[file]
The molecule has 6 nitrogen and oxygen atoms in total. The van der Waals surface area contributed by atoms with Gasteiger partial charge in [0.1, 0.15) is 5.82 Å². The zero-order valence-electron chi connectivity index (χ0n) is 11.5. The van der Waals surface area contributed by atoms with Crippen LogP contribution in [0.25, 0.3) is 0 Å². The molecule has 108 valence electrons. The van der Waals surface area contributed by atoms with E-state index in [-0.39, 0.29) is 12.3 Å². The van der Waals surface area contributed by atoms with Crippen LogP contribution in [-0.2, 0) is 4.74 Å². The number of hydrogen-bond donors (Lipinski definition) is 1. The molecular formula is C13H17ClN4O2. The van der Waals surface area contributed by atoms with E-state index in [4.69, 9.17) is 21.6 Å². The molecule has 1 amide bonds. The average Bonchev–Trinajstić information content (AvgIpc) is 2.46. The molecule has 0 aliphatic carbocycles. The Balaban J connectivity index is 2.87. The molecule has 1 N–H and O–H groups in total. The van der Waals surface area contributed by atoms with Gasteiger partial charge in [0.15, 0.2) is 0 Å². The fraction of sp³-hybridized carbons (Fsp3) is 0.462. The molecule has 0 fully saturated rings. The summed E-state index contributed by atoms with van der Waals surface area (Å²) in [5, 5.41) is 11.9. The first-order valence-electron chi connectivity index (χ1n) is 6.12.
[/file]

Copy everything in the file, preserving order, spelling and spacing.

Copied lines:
The molecule has 6 nitrogen and oxygen atoms in total. The van der Waals surface area contributed by atoms with Gasteiger partial charge in [0.1, 0.15) is 5.82 Å². The zero-order valence-electron chi connectivity index (χ0n) is 11.5. The van der Waals surface area contributed by atoms with Crippen LogP contribution in [0.25, 0.3) is 0 Å². The molecule has 108 valence electrons. The van der Waals surface area contributed by atoms with E-state index in [-0.39, 0.29) is 12.3 Å². The van der Waals surface area contributed by atoms with Crippen LogP contribution in [-0.2, 0) is 4.74 Å². The number of hydrogen-bond donors (Lipinski definition) is 1. The molecular formula is C13H17ClN4O2. The van der Waals surface area contributed by atoms with E-state index in [4.69, 9.17) is 21.6 Å². The molecule has 1 amide bonds. The average Bonchev–Trinajstić information content (AvgIpc) is 2.46. The molecule has 0 aliphatic carbocycles. The Balaban J connectivity index is 2.87. The molecule has 1 N–H and O–H groups in total. The van der Waals surface area contributed by atoms with Gasteiger partial charge in [0.15, 0.2) is 0 Å². The fraction of sp³-hybridized carbons (Fsp3) is 0.462. The molecule has 0 fully saturated rings. The summed E-state index contributed by atoms with van der Waals surface area (Å²) in [5, 5.41) is 11.9. The first-order valence-electron chi connectivity index (χ1n) is 6.12.